Many years ago, when Wilderness Therapy began, there was very little contact with families and parents. In addition, many Therapeutic Boarding Schools and Residential Treatment Center’s (RTC’s) did not have a visit home until the kids had been there for almost 9 months. That has changed dramatically. Family work, support and integration have become key factors in all of the programs I with which I work.
A few Wilderness programs have two therapists for each family, one for the child and one to support the parents in their own process. Most Wilderness programs have shifted the parent visit to mid-stay in order to assess the family dynamic and help the parents understand, trust, and participate more completely in their child’s work. Also, at the mid-term visit, some programs are extending the visit to 3 days, 1 with a parent group and an overnight in the field with their child and therapist. Frankly, and counter intuitively, the family assessment, involvement, and therapy accomplished at a Wilderness program is often more than is possible at home with the distractions of life.
Therapeutic Boarding Schools and Treatment Centers also have much more integration with families; families visit more often and children visit home sooner and more often to work on changes as a family and to assess if the community and schools can support the child in their healthy changes.
We all know if a child is struggling the family is struggling, and change is only possible if we can support the family through the change.
The School Solution Supporting Families
Families need support in many ways. Both my practice and my website have evolved with the express purpose of supporting families. On my website I have many resources for families available for anyone who needs them. Please see the resources tab where you can find: Books, Articles, Links, Educational Attorneys, and Insurance Advocates. Some families are finally getting some insurance reimbursement for Wilderness Therapy, it is important that families receive any possible financial assistance they can, and I want to be a resource for that assistance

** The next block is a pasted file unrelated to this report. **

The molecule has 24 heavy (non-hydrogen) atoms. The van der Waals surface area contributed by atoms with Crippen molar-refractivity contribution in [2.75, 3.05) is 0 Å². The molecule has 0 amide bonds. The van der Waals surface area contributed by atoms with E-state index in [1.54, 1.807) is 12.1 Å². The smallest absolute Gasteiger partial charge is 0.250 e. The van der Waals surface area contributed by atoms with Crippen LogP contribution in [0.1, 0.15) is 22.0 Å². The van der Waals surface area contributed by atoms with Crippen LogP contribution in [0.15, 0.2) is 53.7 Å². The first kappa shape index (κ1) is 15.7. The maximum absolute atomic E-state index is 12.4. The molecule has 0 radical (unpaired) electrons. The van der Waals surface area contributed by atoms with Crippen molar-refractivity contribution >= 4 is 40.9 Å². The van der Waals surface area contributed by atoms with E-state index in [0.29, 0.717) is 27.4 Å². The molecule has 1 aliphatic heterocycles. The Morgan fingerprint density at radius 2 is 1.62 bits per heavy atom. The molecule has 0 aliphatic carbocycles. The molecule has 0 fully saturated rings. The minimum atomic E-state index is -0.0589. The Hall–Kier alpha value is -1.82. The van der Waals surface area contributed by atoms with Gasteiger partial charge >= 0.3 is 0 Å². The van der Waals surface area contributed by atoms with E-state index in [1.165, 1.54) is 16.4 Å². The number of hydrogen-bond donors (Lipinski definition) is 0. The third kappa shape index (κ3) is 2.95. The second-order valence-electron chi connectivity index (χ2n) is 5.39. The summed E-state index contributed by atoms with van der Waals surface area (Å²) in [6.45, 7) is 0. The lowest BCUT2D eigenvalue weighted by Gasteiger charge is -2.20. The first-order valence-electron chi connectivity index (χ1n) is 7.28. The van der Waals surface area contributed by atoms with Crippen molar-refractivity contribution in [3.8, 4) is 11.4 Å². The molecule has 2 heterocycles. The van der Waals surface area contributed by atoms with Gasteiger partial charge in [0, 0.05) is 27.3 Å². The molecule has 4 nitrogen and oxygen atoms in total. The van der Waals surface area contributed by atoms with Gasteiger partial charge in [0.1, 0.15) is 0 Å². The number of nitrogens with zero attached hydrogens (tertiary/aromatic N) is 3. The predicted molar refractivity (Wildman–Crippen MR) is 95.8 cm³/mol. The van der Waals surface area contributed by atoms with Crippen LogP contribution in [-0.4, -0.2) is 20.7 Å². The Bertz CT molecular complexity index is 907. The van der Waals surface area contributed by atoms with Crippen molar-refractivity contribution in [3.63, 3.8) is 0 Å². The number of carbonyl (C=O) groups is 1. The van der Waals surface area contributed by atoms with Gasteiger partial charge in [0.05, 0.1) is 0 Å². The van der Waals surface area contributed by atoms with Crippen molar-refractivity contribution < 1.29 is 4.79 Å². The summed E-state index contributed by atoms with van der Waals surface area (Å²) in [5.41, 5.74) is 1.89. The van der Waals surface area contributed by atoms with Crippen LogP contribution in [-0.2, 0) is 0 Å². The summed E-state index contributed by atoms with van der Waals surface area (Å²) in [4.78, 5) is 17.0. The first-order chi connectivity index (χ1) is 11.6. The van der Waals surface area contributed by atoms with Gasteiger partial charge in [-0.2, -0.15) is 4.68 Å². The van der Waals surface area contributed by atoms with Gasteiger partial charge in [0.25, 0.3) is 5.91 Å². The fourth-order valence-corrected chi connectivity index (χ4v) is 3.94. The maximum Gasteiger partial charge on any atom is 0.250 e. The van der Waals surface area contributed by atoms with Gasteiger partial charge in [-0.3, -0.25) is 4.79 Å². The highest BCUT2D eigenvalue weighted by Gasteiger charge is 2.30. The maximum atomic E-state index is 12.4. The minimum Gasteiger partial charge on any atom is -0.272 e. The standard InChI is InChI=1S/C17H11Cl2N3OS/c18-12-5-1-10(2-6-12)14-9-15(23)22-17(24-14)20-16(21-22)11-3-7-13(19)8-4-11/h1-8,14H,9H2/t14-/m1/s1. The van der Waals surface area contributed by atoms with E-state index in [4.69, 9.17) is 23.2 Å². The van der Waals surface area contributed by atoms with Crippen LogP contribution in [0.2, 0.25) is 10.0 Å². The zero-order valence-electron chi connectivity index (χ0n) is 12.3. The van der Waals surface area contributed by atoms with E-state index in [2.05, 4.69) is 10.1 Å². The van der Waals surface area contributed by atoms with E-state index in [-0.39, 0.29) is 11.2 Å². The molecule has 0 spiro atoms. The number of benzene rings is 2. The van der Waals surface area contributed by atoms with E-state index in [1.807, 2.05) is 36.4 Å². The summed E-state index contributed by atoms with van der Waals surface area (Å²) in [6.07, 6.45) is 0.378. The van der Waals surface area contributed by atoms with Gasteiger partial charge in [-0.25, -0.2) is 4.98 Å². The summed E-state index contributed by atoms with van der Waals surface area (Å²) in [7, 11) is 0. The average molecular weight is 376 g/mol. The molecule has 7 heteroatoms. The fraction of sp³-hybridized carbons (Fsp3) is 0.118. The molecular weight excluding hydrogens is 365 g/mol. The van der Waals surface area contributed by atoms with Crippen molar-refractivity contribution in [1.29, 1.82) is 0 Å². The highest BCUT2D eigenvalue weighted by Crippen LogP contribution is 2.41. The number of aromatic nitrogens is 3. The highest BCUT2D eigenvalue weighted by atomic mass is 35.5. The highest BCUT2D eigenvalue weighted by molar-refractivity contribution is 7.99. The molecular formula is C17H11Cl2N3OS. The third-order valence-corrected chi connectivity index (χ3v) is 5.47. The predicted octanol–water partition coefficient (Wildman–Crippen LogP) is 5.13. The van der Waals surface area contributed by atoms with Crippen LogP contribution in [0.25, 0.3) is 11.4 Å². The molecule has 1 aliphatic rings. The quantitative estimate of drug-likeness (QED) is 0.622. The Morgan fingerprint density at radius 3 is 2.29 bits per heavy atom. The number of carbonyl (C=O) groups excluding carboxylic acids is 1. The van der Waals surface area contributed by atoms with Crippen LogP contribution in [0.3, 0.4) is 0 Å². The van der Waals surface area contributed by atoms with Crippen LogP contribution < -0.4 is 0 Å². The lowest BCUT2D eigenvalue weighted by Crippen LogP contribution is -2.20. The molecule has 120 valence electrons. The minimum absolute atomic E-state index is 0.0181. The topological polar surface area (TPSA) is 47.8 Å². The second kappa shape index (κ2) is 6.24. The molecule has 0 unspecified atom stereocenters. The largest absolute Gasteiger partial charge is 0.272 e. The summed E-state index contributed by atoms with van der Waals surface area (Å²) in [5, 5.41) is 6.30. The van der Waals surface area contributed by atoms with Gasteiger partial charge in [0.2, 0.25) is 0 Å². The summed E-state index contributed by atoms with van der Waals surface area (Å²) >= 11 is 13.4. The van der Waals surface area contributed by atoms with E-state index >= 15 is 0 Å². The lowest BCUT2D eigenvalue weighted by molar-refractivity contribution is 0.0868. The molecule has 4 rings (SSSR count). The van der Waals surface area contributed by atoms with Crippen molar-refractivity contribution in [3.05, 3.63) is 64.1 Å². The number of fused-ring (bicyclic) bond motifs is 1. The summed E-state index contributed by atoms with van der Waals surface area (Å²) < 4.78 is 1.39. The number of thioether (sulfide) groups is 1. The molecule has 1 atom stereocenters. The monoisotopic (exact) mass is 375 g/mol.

The most important change I have made is working with a Parent Coach. Every family has 3 remote parent coaching sessions with Caretia Fernandez, LCSW. Caretia worked for residential treatment centers and in 2008 she began a long career as the Director of the Parent Program with True North Wilderness Program. From 2008-2015 Caretia developed, implemented and ran the Parent Program for True North. She has spoken at national conferences regarding the work she has done with families and has helped other programs develop and expand their family work. She is committed to helping families identify their patterns, explore generational burdens and heal collaboratively. She is a trained interventionist, Internal Family Systems therapist, and a trained narrative therapist.
“The process of working with an educational consultant for therapeutic placement is full of thoughts and emotions for all the parents. Even when all of the decisions have been made and the process is moving forward there are still feelings that swell and churn as the pieces come together. In the placement process, the focus is on the child or young adult going to treatment and the parents and family are left to hold it all together. I’ve worked with hundreds of families over the years, and sometimes even when parents know it is the best decision it can still be wrenching, shocking, sad and life changing. It can also be filled with relief and a sense of calm, a sense that maybe this is the change their child needs.